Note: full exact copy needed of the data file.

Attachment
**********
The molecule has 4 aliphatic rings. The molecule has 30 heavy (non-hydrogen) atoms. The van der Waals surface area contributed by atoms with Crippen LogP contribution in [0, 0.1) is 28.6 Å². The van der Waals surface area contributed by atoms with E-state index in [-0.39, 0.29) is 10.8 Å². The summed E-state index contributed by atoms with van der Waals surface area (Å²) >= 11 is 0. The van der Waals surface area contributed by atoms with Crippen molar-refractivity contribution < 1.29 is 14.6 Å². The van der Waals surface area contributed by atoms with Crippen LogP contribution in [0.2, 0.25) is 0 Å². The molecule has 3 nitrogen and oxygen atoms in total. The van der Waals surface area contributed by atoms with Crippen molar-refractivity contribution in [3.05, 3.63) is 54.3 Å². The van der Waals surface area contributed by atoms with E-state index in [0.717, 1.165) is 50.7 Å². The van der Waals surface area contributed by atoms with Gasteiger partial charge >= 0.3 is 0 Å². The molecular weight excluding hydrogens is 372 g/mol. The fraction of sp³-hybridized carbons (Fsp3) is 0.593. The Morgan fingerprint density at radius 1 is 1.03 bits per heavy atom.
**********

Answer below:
The molecule has 4 aliphatic rings. The molecule has 30 heavy (non-hydrogen) atoms. The van der Waals surface area contributed by atoms with Crippen LogP contribution in [0, 0.1) is 28.6 Å². The van der Waals surface area contributed by atoms with E-state index in [-0.39, 0.29) is 10.8 Å². The summed E-state index contributed by atoms with van der Waals surface area (Å²) >= 11 is 0. The van der Waals surface area contributed by atoms with Crippen molar-refractivity contribution < 1.29 is 14.6 Å². The van der Waals surface area contributed by atoms with Crippen LogP contribution in [0.2, 0.25) is 0 Å². The molecule has 3 nitrogen and oxygen atoms in total. The van der Waals surface area contributed by atoms with Crippen molar-refractivity contribution in [3.05, 3.63) is 54.3 Å². The van der Waals surface area contributed by atoms with E-state index in [0.717, 1.165) is 50.7 Å². The van der Waals surface area contributed by atoms with Gasteiger partial charge >= 0.3 is 0 Å². The molecular weight excluding hydrogens is 372 g/mol. The fraction of sp³-hybridized carbons (Fsp3) is 0.593. The Morgan fingerprint density at radius 1 is 1.03 bits per heavy atom.